The extensive set of questions and answers, which can be found at, covers key aspects of absentee by mail voting in North Carolina: requesting a ballot, completing the ballot, returning the ballot, and absentee by mail voting security.

Requesting a ballot

Any registered voter in North Carolina may vote an absentee ballot by mail. The deadline to request a ballot for the November election is 5 p.m. Oct. 27, 2020. Ballots will start being sent to voters who request them on Sept. 4.

To request an absentee ballot, fill out a 2020 State Absentee Ballot Request Form, available for download at, or pick one up at your county board of elections office. The request form comes with detailed instructions and is available in Spanish.

Return the completed form to your county board of elections by fax, email, mail, or in person. Starting Sept. 1, voters will also be able to request a ballot using an online portal.

Completing the ballot

For the 2020 general election, only one witness is required for an absentee ballot. The voter is required to mark the ballot in the presence of the witness. The witness should not observe so closely that they can see how the voter votes.

Any registered voter may request assistance from a Multipartisan Assistance Team. A MAT is a group appointed by a county board of elections to assist voters with mail-in absentee voting. To schedule a MAT visit, contact your county board of elections.

Returning the ballot

For civilian absentee voters, the container-return envelope with the voted ballot enclosed must be returned to the county board of elections by 5 p.m. on Election Day. Absentee ballots received after 5 p.m. on Election Day will counted if they are postmarked on or before Election Day and received by mail no later than 5 p.m. November 6, three days after the election.

Absentee by mail voting security

Numerous safeguards are ingrained in the absentee voting process. Absentee ballots are sent only to registered voters who request them using an official State Absentee Ballot Request Form.

The request must be signed and include identifying information about the voter, including date of birth and driver’s license number or last four digits of the voter’s Social Security number. Voters must vote their ballot in the presence of a witness, and that witness must sign the absentee return envelope certifying that the voter marked their ballot and is the registered voter submitting the marked ballot.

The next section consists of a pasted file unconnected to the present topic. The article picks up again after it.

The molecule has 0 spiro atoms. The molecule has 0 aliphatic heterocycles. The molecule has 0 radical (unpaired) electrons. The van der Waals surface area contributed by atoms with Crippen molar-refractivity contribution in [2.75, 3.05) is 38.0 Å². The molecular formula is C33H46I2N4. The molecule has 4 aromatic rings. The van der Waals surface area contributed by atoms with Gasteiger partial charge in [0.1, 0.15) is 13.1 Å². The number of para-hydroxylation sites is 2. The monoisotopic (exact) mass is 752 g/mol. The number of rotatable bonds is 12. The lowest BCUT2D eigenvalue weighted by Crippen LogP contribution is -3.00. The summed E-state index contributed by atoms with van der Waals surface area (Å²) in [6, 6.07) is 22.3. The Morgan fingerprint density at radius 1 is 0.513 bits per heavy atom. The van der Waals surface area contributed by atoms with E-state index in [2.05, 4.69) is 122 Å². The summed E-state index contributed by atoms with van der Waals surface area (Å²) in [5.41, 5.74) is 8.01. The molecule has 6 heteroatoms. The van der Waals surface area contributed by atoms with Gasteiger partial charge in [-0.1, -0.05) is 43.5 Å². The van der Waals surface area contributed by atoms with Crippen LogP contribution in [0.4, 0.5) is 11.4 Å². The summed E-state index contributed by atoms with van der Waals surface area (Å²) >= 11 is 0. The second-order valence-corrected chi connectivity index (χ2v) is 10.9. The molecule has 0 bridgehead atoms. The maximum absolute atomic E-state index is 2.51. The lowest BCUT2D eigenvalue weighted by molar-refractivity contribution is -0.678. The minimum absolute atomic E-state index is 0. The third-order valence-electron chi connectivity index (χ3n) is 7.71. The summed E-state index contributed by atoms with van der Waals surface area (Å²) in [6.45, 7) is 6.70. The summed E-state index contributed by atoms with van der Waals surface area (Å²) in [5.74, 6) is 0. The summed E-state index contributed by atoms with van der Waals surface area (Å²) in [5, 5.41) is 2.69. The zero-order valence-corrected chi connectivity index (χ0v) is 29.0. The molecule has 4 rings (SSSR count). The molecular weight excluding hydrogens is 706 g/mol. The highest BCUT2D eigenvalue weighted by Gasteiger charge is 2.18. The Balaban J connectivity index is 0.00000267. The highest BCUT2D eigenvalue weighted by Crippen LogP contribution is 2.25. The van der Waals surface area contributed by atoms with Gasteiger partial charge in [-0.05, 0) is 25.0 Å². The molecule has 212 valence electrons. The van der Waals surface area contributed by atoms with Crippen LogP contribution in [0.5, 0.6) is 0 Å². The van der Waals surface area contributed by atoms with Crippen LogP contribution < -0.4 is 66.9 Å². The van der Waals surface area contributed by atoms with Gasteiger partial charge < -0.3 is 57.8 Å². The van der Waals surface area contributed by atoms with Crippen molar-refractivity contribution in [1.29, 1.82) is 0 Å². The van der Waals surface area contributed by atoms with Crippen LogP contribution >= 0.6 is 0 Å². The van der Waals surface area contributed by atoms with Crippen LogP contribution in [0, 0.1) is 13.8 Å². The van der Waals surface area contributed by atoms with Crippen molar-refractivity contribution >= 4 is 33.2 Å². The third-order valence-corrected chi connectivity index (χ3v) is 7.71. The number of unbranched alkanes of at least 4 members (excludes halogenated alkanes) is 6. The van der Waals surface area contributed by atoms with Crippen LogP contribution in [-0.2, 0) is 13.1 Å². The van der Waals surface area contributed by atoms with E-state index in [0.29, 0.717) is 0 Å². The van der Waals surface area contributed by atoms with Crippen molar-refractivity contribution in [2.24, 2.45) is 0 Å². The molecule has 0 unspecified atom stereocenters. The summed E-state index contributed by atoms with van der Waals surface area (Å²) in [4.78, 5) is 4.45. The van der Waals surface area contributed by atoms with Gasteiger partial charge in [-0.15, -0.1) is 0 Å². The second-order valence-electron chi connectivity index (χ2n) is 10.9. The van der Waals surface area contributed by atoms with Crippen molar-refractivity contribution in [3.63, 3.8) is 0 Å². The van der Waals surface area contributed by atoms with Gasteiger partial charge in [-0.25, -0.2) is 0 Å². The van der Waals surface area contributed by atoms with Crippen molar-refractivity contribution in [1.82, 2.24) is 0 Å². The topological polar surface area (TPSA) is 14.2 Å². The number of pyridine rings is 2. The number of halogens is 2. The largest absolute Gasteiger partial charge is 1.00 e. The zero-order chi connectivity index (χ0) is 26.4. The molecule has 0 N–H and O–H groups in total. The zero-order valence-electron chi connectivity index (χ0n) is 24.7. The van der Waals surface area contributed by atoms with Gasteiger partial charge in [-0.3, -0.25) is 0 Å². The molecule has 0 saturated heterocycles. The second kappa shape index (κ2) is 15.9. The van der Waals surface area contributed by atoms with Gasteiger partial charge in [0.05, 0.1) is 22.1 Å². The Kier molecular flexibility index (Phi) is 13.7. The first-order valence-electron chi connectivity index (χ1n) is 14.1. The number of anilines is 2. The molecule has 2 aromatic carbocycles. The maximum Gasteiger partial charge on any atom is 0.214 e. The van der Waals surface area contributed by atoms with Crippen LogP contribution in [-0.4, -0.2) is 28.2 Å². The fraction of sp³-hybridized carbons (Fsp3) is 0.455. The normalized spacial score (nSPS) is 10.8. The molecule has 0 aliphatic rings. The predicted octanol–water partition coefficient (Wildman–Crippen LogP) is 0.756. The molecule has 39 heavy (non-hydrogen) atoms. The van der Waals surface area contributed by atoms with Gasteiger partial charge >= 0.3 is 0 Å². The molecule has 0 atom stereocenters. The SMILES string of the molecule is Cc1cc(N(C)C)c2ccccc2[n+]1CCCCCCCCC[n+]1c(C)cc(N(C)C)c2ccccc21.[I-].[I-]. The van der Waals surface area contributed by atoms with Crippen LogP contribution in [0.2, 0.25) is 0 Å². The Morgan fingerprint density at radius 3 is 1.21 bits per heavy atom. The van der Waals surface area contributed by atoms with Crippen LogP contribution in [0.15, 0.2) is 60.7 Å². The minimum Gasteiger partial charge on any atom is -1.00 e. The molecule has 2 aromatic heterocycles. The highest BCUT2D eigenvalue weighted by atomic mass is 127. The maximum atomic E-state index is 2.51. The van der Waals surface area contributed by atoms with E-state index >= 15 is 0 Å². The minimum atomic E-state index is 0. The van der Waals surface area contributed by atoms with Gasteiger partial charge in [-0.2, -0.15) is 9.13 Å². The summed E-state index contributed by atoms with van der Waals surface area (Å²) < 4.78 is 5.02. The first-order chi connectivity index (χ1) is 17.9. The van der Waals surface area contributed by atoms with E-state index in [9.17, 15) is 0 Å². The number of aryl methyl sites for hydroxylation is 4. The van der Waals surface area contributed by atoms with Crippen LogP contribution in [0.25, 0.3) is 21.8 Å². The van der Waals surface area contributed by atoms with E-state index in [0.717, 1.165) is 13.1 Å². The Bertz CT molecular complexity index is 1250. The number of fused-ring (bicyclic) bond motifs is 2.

Only the voter or their near relative or legal guardian may return the ballot. Upon return, the county board of elections reviews the absentee envelope to ensure compliance with the legal requirements. Once the ballot is accepted, that voter is marked in the system as having voted in that election.

Data on who has requested absentee ballots is now confidential until Election Day. Criminal penalties have been increased for absentee voting fraud-related offenses. Many people are watching our absentee voting process, including candidates, political parties, county boards of elections, and political and data scientists. If there are anomalies or questionable activities, they will be reported to election officials.

Finally, the State Board of Elections has an Investigations Division that investigates credible allegations of elections fraud and refers cases to prosecutors when warranted by the evidence. The State Board also conducts several post-election audits which will catch inconsistencies that can then be investigated by the State Board Investigations Division.

Ashe County COVID-19 numbers trending down as state numbers rising

ASHE COUNTY — North Carolina has 157,7416 confirmed cases of COVID-19 (novel coronavirus) as of noon on Tuesday, Aug. 25, according to the North Carolina Department of Health and Human Services. This is more than 10,000 more cases than the same time a week earlier.

As of presstime, there are seven active cases in Ashe County, with a additional 22 people being monitored, according to AppHealthCare.

In its weekly report Friday, Aug. 21, AppHealthCare reported three outbreaks or clusters in Ashe County. Two residents of Margate Health and Rehab have tested positive, two staff members and two residents have tested positive at the RHA Group Home and nine resident farmworkers have tested positive at Barr Evergreens. AppHealthCare includes in its weekly situation reports key updates from NCDHHS such as steps to take after being tested for the virus. To access this information click HERE.

As of Aug. 25 at noon, there were 184 total confirmed cases for Ashe, an additional 10 cases in one week. There have been 451 confirmed cases in Watauga County, with 55 active, and 197 confirmed cases in Alleghany County, with 14 active, according to AppHealthCare.

AppHealthCare held a drive-through COVID-19 testing event for Ashe County on Aug.1, where 370 tests were administered. Of those, 19 came back positive, according to AppHealthCare.

AppHealthCare has also reported, and are continuing to investigate, an outbreak at Bottomley Evergreens and Farms in Sparta. As of presstime, there have been 102 confirmed cases and results are still pending for some individuals. The majority of the positive cases are reporting no symptoms, according to AppHealthCare.